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Parking at Glen Moidart in 2002, en route to Beinn Gaire, I was surprised to see another walker heading hillwards. I eventually caught up and we spent a companionable time on the way to Croit Bheinn before I discovered that it was Brian Ewing, who lived within a kilometre of my house in Dumbarton. He was completing his round of Grahams (12 to go). 'So what next, Brian' I asked. And so the answer, 'Marilyns', became part of my hillwalking vocabulary.
In July 2005 I was descending Meall a'Choire Leith (2B), by the rather unorthodox route directly into the glen, when I came across a walker making an ascent from Meall nam Maigheach. George Morl and I passed a fascinating half hour (at least it was for me), and I learned a great deal about really keen hillwalkers.
In December 2005 I had just waded through the heather to the top of Newtyle Hill above Dunkeld when two well-kitted hillwalkers approached. Mark Smith and Ian (who had flown up from London for the day) recounted their adventures on public transport, having travelled by train from Glasgow to Dunkeld and walked over Deuchary Hill, with Mark planning to stay at Stirling youth hostel and capture the Menteith Marilyns the next day, while his companion flew back south from Glasgow airport. Inspiring stuff.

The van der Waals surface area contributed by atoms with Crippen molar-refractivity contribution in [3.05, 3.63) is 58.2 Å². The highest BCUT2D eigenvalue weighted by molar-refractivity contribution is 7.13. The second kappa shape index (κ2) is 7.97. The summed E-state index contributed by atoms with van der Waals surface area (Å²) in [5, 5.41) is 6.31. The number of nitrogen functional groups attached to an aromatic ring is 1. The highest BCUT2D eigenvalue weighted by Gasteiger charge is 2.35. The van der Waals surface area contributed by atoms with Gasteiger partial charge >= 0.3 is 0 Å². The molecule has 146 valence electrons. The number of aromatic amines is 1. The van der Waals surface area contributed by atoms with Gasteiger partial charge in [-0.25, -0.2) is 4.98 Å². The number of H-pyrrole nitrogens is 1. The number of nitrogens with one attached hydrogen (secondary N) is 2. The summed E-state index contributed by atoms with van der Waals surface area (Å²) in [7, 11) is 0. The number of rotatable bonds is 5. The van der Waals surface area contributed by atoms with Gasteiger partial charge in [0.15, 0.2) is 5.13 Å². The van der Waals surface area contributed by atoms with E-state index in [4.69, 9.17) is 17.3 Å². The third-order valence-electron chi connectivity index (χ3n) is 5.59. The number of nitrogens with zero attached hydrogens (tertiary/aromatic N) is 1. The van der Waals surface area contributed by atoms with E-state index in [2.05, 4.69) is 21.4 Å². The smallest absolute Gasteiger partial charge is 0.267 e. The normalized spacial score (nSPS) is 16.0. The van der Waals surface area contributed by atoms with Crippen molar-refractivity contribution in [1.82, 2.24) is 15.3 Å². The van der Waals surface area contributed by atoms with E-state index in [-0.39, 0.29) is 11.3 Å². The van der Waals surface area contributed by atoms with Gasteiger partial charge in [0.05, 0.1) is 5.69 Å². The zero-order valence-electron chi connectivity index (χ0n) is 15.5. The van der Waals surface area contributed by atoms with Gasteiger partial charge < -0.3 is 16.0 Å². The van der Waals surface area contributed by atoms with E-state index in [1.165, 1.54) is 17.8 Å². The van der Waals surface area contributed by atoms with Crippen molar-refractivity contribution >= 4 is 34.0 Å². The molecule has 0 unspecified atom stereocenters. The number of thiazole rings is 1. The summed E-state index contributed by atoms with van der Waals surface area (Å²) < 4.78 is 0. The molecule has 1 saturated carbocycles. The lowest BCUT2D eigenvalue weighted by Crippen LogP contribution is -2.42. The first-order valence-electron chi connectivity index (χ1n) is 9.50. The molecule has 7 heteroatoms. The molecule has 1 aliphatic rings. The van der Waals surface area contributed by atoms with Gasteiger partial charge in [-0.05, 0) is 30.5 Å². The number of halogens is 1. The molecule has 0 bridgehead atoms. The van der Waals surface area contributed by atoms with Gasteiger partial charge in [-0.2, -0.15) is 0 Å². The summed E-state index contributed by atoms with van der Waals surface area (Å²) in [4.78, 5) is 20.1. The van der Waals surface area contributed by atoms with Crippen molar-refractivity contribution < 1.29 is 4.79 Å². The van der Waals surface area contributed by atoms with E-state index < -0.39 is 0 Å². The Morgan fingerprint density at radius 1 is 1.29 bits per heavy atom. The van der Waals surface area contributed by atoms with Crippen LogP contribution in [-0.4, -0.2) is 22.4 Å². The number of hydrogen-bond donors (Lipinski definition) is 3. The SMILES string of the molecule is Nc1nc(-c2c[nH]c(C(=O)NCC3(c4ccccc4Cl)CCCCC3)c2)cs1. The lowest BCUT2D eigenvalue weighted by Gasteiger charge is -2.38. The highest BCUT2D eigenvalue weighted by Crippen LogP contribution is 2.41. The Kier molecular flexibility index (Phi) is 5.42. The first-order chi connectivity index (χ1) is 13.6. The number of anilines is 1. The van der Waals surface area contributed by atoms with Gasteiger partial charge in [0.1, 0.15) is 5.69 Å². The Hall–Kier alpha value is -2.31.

In May last year I came to the crossing of the Abhainn Poiblidh en route for Cnoc Damh (15A). Twas there I fell into conversation with two fair maidens and heard this fascinating story. They were trekking from Ullapool to Durness by a circuitous route, taking in selected Relative Hills. With Barbara Jones fresh from her 1000th conquest, they'd selected Creag Loisgte and the well-deserved comfort of the Oykell Bridge Hotel for the night, keeping the local economy alive. I like Hofferspotting. This pleasant chance encounter gave Barbara and me five points each. Unfortunately her friend's not counting.
But how's this for a bumper Hoffer haul? I'd attached myself to a great crowd on the Western Isles in May (thanks Brent). With no remote islands or boat trips available that day (so we thought), Alan Holmes and George Morl kindly invited me to join them and Andrew Tibbetts (congratulations on the new world record Andrew) on a 30km, ten-hour trek into Pairc on Lewis. Wilderness. Beinn Mhor, Ciopeagal Bheag and so to the west ridge of Caiteseal. Imagine our amazement to see three... no six... no, it's twelve fellow Marilyners descending (with Charles Everett and son Jamie still up at the cairn). Hofferwise that makes 13x5+3x3=74, and a group party total of 296 points. Beat that! They'd persuaded the fish-farm boat into action and had followed up a dawdle on Seaforth Island by proceeding on to Pairc. Sensible idea. And well done Jamie, at six years young.
AD: Sorry, you'll need to recalculate. Not all the Caiteseal party were Hall of Fame members. Non-members, null points.
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